HE is live. He is automatic. And he gets completely refreshed every two hours.
“He” is BOB, the electronic salesman that works around the clock for Rayside Truck & Trailer in West Palm Beach, Florida.
BOB is Body Online Builder — one way that Rayside Truck & Trailer uses the Internet to sell truck equipment.
A lot of customers take advantage of BOB. Truck dealers and fleet salesmen can use BOB to assemble electronically commercial trucks — and the digital paperwork to make the customers' ideas become reality. BOB is a tireless communicator, notifying all affected parties by e-mail whenever a customer receives a quotation and when the quote is accepted.
“We developed a system that would configure and quote out a truck online,” says Charles Rayside, president.
The system does that and more. After selecting a basic body, customers are guided through the required features and move on to select additional features that are available.
“It's all automatic, up to a point,” Rayside says. “The system is designed to make it impossible to order incompatible specifications. But we still monitor quotes manually before they become work orders.”
BOB is part of a comprehensive Website that Rayside worked with Spokane Computer to implement. It is a Web version of Spokane's TE Quote software.
“TE Quote is a laptop version of BOB,” Rayside says. “Whenever you change prices or add products with laptops, you have duplicate systems that must be updated. By putting the system online, we only have to update the system once. Plus, our customers have access to it. They can price out a job at their convenience.”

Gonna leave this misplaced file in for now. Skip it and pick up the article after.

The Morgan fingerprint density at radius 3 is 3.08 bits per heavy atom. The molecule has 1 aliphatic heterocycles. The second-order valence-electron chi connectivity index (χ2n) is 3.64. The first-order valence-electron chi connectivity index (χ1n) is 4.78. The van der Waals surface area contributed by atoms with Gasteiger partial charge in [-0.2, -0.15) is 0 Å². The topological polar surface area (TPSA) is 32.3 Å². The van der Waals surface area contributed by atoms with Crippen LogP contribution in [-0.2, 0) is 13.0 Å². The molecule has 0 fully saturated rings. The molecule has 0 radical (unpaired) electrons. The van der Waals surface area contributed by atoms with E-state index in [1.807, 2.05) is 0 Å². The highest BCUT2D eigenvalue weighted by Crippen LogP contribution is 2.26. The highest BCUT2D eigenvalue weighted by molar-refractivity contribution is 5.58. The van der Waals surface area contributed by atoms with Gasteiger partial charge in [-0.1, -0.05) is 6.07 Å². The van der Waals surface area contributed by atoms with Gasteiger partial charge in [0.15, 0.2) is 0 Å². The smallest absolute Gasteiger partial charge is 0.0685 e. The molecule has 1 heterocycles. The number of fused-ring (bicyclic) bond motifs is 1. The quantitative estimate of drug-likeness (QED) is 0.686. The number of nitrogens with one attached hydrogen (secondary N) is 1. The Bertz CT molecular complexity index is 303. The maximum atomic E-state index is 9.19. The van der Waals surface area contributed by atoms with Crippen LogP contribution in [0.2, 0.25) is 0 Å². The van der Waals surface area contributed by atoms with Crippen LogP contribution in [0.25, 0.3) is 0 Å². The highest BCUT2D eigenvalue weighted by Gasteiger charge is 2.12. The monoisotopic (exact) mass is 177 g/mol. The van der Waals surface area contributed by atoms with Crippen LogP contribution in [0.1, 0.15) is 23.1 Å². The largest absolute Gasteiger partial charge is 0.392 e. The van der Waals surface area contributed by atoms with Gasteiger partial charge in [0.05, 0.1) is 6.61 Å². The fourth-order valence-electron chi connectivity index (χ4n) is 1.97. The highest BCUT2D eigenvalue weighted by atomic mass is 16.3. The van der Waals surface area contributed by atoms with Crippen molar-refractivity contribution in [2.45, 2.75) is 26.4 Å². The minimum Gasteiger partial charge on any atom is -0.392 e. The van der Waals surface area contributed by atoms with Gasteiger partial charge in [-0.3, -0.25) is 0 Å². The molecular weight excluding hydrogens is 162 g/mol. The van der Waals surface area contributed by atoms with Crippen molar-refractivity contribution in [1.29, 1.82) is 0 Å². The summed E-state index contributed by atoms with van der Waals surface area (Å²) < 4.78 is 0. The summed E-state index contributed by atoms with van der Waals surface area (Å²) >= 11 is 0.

The system is updated every two hours.
“We could update every five minutes if we wanted to give up the processing time,” Rayside says.
Step by step
One of the obstacles that the company had to overcome was how to deliver quotes to those customers who still do not have e-mail. For those customers, Rayside Truck & Trailer uses a company called E-Fax. Outgoing faxes, which Rayside can send as an e-mail, are converted to faxes and delivered to the customer's fax machine for 10 cents per page. Incoming faxes come in as e-mail messages (at no charge) through Microsoft Outlook.
Several dealers are using BOB, with more to follow. Typically, the customer is there at the dealership, and together with the dealer's sales rep, they walk through the system.
“In the next six months, 90% of our quotes will be done on BOB,” Rayside says. “Only 10% of the most complex, custom jobs will be quoted manually.”
Rayside Truck & Trailer currently has the pieces in place to work up trucks equipped with service bodies, platforms, and contractor bodies. The system also can price out stake, ranch, dump bodies, and utility vans. Even some custom bodies that the company manufactures itself can be handled. Customers simply start with a platform body and add sides, a gate of their specification, and other options.
“We are on the second round of development,” Rayside says. “A lot of thought and conceptual ideas have gone into getting the system where it is today. We've put all of that into a memo, and then it's up to Spokane to make it work.”
Another recent project has been to allow customers to review their orders, check the date the vehicle is expected to be ready, or when it was shipped.
Other ways to sell
BOB is only part of the capability built into the Rayside Truck & Trailer Website. Another prominent feature is the ability to let the customer locate a chassis — either through the Rayside Truck & Trailer chassis pool or among the “Ready to Roll” vehicles on the lots of participating area truck dealers.
“Ready to Roll is an attempt on our part to help dealers sell chassis,” Rayside says. “Customers can select the type of body they want and see if what they need is in stock.”